While Brody entered phase two in a blaming position, he left in a willing position through the work of the Holy Spirit. Brody felt secure and heard during the session. He began to talk about his relationship with his father and the upsetting confrontations and silence that exist between them. Brody elaborated on the comment he made to his brother about feeling like he was losing his father too (Liberty University Case Study: Crossroads, 2012, p. 11). As the counselor was employing managing questions in the interview, Brody had a teary outpouring of emotion. Brody explained his love for his father, his sadness at the loss of his mother and sister. He described a feeling of devastating loneliness and a yearning for a loving relationship with his father. Overwhelmed with grief, Brody expressed that if his relationship with his father did not improve, he did not believe he could cope with the grief of this tragedy. Specifically, the marker that indicated we collaboratively “imagineered” a picture of life without Brody’s problem was when Brody expressed that he was a Christian, he loved God and his Father, and that he knew based on what the Bible teaches that he believed there was hope in Jesus to make things better with his father. He expressed a desire for the counselor to tell him what to do to make things better with his father. The counselor then began to ask follow-up questions that were future-focused. Through these questions, Brody began to envision life without the problem and realized that he would have to make changes, along with his father, to improve their relationship (Kollar, 2011, p. 105). Brody formulated the goal that he wants to develop a closeness and personal relationship with his father similar to the one he had with his mother so he will not feel so lonely and have support while grieving.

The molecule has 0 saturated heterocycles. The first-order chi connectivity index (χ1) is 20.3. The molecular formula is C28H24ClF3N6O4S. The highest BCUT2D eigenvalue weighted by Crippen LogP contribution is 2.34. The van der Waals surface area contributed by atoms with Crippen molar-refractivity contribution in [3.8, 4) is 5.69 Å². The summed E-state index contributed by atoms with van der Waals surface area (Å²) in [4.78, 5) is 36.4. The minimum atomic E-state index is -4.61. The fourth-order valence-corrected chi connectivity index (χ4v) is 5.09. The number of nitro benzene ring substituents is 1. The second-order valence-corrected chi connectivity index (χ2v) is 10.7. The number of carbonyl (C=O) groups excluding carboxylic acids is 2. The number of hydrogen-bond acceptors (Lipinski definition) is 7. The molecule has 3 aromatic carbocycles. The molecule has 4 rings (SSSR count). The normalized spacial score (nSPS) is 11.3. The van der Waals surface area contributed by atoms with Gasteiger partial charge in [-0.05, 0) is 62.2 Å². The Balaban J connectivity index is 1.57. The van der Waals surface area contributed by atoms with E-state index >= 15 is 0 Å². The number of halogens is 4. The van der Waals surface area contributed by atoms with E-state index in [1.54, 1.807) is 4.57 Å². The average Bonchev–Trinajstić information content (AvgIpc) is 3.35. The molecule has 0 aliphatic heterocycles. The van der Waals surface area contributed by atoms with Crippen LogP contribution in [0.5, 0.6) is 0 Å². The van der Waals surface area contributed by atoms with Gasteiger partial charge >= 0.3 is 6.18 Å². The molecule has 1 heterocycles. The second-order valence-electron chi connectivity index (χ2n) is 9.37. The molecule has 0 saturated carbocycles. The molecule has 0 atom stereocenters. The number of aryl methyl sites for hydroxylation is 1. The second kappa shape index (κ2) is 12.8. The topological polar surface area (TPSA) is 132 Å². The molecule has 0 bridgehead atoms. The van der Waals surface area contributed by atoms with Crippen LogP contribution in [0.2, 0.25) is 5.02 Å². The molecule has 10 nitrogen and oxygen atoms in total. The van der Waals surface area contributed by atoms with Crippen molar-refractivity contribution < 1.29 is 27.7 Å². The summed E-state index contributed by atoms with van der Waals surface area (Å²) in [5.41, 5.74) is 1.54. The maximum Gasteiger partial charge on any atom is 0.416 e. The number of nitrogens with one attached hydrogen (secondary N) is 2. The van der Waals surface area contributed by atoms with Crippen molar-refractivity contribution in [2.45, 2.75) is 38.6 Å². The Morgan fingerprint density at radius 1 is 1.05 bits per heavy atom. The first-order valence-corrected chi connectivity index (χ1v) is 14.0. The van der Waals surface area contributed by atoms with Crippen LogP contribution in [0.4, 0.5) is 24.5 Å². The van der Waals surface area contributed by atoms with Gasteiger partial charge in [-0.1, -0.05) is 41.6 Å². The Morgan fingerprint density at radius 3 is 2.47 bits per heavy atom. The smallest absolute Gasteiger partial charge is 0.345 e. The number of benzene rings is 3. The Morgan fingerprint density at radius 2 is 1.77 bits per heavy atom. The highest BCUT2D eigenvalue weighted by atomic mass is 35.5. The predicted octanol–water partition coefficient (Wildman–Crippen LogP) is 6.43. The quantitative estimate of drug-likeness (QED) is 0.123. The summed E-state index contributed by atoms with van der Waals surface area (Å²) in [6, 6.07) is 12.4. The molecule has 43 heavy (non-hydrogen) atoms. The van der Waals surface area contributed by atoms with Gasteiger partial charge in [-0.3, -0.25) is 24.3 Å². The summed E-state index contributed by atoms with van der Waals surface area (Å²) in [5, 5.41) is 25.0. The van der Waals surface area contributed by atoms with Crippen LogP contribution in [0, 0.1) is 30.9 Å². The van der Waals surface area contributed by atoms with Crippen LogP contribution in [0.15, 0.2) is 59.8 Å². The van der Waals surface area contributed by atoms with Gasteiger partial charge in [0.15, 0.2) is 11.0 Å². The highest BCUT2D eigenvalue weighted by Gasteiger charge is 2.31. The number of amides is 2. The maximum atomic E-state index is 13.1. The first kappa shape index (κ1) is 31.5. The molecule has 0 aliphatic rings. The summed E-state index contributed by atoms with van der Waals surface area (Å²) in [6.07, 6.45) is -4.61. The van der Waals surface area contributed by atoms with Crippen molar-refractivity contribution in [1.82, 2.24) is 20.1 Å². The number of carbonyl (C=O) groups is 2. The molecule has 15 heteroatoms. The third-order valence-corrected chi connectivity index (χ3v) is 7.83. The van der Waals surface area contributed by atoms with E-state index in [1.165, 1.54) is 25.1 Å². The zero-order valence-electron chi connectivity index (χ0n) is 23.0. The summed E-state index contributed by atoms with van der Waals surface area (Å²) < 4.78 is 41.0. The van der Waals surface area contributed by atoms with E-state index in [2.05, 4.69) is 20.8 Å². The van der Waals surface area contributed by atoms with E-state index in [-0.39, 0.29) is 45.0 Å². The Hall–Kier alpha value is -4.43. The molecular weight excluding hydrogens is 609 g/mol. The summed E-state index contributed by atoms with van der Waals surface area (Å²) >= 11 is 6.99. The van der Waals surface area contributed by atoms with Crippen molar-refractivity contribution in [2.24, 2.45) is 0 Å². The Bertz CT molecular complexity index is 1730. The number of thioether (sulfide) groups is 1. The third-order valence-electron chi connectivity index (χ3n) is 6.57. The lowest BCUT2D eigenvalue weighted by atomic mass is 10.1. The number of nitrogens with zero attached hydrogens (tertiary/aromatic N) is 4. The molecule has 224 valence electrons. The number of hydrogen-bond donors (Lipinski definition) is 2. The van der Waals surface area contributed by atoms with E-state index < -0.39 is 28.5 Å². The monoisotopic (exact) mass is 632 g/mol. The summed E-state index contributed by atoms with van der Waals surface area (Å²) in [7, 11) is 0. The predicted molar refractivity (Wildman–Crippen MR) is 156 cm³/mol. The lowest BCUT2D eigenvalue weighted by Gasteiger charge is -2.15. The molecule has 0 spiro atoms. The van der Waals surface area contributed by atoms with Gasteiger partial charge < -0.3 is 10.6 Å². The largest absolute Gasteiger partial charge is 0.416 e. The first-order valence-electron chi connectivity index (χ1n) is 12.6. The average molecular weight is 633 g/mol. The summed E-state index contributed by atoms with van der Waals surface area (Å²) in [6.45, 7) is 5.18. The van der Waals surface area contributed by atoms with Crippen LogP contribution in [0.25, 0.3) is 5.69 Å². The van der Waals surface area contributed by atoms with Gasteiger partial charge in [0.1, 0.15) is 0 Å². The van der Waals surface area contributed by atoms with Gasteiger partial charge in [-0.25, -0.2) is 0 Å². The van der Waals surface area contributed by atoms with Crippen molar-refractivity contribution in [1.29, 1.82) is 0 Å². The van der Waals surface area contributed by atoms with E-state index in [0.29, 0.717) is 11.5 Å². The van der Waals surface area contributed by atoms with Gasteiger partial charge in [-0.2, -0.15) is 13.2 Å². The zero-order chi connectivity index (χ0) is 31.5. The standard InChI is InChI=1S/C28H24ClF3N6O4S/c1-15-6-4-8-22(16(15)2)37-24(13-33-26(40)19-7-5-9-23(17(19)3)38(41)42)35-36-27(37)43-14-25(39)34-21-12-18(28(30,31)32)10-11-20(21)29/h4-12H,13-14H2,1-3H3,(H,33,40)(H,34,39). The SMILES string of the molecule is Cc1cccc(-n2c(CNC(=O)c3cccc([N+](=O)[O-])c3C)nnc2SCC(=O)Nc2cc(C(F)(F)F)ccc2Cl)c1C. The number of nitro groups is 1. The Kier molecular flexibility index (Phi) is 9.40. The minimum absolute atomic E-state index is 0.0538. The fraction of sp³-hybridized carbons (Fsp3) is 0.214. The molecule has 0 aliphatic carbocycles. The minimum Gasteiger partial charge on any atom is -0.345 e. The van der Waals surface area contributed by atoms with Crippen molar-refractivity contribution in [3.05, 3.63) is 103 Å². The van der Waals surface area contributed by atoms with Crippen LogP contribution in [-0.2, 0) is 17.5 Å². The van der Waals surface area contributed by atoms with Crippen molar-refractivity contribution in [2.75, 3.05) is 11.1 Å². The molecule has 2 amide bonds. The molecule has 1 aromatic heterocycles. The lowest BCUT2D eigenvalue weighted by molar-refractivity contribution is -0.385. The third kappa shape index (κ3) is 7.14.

During the supportive feedback break, the following portraits were considered: (1) grief; (2) depression; (3) loneliness; and (4) anger. Keeping in mind the stages of grief and the goal of grieving is to find and accept the new normal is important for the counselor to consider when providing feedback to Brody (Clinton & Hawkins, 2009, p.131). Another key thought for the counselor to consider is loneliness which becomes more difficult to handle when it is extensive, as in a death. Emotional separation, which Brody is feeling with his father, can seem unbearable (Clinton & Hawkins, p.151). The following wise counsel would be considered during the feedback portion of the interview to develop the goal:

· Attend his youth group gatherings throughout the week to help with the loneliness that is a healthy part of the grief process and set aside a time each day to spend with God (Clinton & Hawkins, 2009, p.152).

· Remind Brody that grieving is a unique experience that takes time and that the range of emotions and intensity are normal and with time they will subside (Clinton & Hawkins, 2009, p.132).

· Keep a routine and rest (Clinton & Hawkins, p.133).

· Put your thoughts and feelings in writing in a journal (Clinton & Hawkins, p. 152).

· Offer encouragement since Brody is willing to address the problem (Clinton & Hawkins, 20019, p.43).

3. PHASE THREE: CLARIFY AND EXECUTE AN ACTION PLAN

A. In order to develop and sustain forward progress, the counselor will focus on phase three distinctives of the SBSPC strategy (i.e., Purpose; Goal; Chief Aim; Role/Responsibilities; Guiding Assumptions).

· The purpose of phase three is to clarify and execute an action plan (Liberty University, 2013, F.A.I.T.H. for SBSPC, p.1).

· The goal is clarification of the goal or vision, and the counselor’s chief aim is to execute skills well so that clarification is achieved (Liberty University, 2013, F.A.I.T.H. for SBSPC, p.1).

· The counselor is continuing to build rapport, demonstrate fit, and collaborate with the care-seeker. In addition, the counselor’s chief aim is to support forward progress and actively participate in building hope (Liberty University, 2013, F.A.I.T.H. for SBSPC, p.1).

· Assumptions guiding the counselor in phase three are the following: (1) God is at work in the care-seeker; (2) Complex solutions are not necessary; (3) Identifying exceptions to the problems help create solutions; (4) Small change leads to big change; (5) The care-seeker chooses the goal and collaborates with the counselor to achieve it (Kollar, 2011, p. 85).